A publication of the Kentucky Center for Public Service Journalism

More rescue workers from Kentucky headed to Texas to assist with Harvey cleanup effort

By Tom Latek
Kentucky Today

More Kentuckians are heading to Texas to aid Hurricane Harvey relief efforts.

Forty-six airmen from the Kentucky Air National Guard will join with 14 other members who were sent Sunday to perform rescue operations in the Friendswood area about halfway between Houston and Galveston.

The additional airmen were sent Tuesday to George Bush International Airport in Houston where they are helping in aeromedical evacuation and cargo operations. They brought equipment, including communications gear, power generators and all-terrain forklifts for the off-loading of humanitarian assistance arriving by airlift.

Kentucky Air National Guard members perform water rescues in Friendswood, Texas, between Houston and Galveston. (Photo by Lt. Col. Dale Greer of the 123rd Airlift Wing’s Public Affairs office)

The Lexington Fire Department sent a water rescue team to Texas on Wednesday. Along with 18 firefighters, they are deploying two boats, an SUV, a passenger van, a pickup truck and a support trailer. They are staging at College Station, 95 miles from Houston, and expect to be there for nine days.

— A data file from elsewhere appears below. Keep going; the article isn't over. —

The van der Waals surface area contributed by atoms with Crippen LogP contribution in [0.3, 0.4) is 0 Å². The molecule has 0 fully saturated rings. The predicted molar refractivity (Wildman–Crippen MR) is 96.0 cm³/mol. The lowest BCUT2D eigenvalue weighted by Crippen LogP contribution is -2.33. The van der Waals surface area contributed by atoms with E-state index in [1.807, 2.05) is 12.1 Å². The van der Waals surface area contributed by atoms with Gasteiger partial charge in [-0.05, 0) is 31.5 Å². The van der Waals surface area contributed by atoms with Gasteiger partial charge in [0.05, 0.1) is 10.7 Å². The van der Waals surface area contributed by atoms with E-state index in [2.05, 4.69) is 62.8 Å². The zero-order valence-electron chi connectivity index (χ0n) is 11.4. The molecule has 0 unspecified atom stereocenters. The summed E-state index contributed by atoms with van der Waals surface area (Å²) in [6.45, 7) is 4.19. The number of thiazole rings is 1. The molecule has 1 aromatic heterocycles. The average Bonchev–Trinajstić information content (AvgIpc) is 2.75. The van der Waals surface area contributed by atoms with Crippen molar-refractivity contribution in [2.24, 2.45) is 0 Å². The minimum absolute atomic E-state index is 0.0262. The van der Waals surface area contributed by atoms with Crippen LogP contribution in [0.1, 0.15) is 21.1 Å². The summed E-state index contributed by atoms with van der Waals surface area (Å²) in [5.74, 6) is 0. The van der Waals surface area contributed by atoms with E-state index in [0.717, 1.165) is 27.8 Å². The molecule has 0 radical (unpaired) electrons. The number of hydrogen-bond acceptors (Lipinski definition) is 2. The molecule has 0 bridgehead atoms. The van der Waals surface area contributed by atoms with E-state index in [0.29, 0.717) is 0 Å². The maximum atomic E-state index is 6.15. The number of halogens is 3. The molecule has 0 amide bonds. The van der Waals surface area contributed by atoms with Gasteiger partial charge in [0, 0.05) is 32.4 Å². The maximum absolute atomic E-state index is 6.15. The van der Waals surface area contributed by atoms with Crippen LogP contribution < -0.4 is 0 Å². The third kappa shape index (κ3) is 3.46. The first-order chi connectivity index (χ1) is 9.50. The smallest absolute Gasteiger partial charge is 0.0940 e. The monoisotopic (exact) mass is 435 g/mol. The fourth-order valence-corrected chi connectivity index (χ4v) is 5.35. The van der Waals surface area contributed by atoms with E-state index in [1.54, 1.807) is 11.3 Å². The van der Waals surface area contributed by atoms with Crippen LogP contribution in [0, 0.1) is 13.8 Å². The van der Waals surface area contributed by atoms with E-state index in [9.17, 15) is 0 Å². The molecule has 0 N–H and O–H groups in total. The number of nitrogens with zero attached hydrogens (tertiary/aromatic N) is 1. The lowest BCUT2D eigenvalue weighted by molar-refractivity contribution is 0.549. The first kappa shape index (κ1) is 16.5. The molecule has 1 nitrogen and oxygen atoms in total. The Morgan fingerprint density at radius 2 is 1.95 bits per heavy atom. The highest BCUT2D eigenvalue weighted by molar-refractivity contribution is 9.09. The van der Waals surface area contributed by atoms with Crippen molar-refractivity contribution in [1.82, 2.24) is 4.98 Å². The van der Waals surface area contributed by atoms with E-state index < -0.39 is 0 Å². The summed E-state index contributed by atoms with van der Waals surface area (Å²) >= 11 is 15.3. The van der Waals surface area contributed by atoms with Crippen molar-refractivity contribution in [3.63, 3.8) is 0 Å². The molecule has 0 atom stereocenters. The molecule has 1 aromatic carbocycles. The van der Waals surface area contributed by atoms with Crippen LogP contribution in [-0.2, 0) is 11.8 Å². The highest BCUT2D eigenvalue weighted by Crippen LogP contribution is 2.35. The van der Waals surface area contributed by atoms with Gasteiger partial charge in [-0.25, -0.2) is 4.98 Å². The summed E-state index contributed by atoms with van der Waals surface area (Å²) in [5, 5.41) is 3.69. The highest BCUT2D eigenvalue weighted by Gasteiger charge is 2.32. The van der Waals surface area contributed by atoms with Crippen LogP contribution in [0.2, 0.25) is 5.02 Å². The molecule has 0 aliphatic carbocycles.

Two interagency fire crews, with 20 members each, from the Kentucky Division of Forestry, Division of Mine Permits and the U. S. Forest Service, left for Texas on Tuesday.

Although the crews are best known for their wildland fire suppression skills, they also have experience responding to all types of hazards and emergency scenarios, including the aftermath of hurricanes and severe storms.

The teams will primarily operate as chainsaw crews, clearing debris from streets and rights-of-ways. However, they also could assist at emergency supply distribution centers or perform other duties as needs arise.

“Clearing roads is an essential element in relief efforts,” said James Wright, Kentucky Division of Forestry director. “This allows power companies access to their lines and expedites the delivery of critically needed materials and supplies.”

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